An economics perspective on "unpopular" policies
note: this was written on 5th September 2015
Let’s look at 3 of the issues being hotly debated recently
On foreign labour
We have an ageing population. This means we can either try to increase our TFR or augment the current working population with foreign labour. Of course, we have been trying to do both. (and recently… the TFR part seems to be marginally improving)
The problem – there are just some sectors where there will always be labour shortages. These are mainly jobs in construction, service oriented jobs in F&B, nursing. The work is either too laborious or tedious for locals to accept these jobs at going wages.
Some say, why not let’s just turn off the supply tap of foreign workers? These will force firms to raise wages to hire locals – problem solved!
Not so easy. How much will it cost to hire a local for the same job functions? (Foreign construction workers salary – 480 to 1500) The average salary is $800, with a FWL imposed of $550. Average cost of hiring a foreign worker in the construction sector - $1350.
How much would it take a local to accept a construction sector job? Most would shun these jobs and it would take an extremely high salary to convince a local to work in these industries.
But when wages go up – prices are raised. Then cost of living will be higher.
Not to mention, the firms that will exit when they cannot employ enough workers or wages are too high. What happens then?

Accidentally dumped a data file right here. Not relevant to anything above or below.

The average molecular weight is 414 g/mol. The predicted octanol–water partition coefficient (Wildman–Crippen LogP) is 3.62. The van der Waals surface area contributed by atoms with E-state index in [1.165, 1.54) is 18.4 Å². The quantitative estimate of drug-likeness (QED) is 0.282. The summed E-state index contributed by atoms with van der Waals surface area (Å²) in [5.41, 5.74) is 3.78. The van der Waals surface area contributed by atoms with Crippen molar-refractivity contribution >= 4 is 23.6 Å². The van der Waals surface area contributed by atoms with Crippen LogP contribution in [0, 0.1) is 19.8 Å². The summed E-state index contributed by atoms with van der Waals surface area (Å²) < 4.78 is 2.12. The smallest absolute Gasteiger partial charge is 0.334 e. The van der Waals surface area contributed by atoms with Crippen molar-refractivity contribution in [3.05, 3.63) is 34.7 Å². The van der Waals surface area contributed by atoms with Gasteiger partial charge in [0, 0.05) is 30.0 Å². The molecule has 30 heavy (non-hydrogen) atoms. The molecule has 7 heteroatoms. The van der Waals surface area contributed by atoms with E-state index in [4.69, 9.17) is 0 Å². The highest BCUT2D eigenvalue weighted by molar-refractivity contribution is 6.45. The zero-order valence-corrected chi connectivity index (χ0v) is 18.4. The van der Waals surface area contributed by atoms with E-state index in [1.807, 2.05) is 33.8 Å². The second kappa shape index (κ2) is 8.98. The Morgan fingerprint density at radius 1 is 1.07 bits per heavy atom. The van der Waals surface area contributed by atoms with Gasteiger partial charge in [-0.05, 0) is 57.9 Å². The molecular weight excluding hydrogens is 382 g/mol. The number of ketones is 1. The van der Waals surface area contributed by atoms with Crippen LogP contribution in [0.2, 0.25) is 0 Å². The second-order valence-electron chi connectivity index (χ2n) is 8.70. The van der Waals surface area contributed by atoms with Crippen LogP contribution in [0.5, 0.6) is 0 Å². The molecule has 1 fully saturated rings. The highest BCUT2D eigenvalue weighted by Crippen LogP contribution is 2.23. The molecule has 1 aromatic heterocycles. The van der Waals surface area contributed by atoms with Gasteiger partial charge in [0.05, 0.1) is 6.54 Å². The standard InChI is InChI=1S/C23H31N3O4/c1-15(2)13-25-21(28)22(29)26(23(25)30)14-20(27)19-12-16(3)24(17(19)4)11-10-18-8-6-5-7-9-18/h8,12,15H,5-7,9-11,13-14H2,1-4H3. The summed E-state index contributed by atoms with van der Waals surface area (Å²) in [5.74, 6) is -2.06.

Of course, we are not discounting the fact that the numbers here are very important. The inflow of foreign workers has to be carefully tweaked to ensure that there is a right balance to ensure that current infrastructure can support the numbers & that social tensions can be managed.
Let’s put it in even simpler terms. We can choose to have a smaller foreign labour force, but we will have to accept that prices will be higher and we will be less competitive. The effects of the ageing population will also mean the tax burden will have to be distributed across a smaller working population.
On CPF Savings
Once upon a time, one used to be able to draw out their CPF Savings at 55. What happened since then?
Many cry foul, saying that their CPF money has been withheld by the government, and the government has “broken a promise”.
Here’s my take on the issue.
The government probably realized that people generally do not engage in very rational behavior when they were suddenly presented with a large sum of money. (There’s data showing that 70% of Malaysia’s EPF Members depleting their savings within 3-5 years after drawing everything out)
It’s the ‘lottery effect’. You are suddenly presented with a fortune, and how many lottery winners actually put the money into good use, do some investments and set themselves up for life?
My guess is, the government probably realised that people tend to use up their hard earned money too quickly, do not make very good investment decisions, get cheated etc. Then, the ‘nanny’ state effect kicks in and they decided to find ways to make CPF provide for you over a longer period of time. (That’s how the CPF Life, the Minimum Sum scheme comes about?)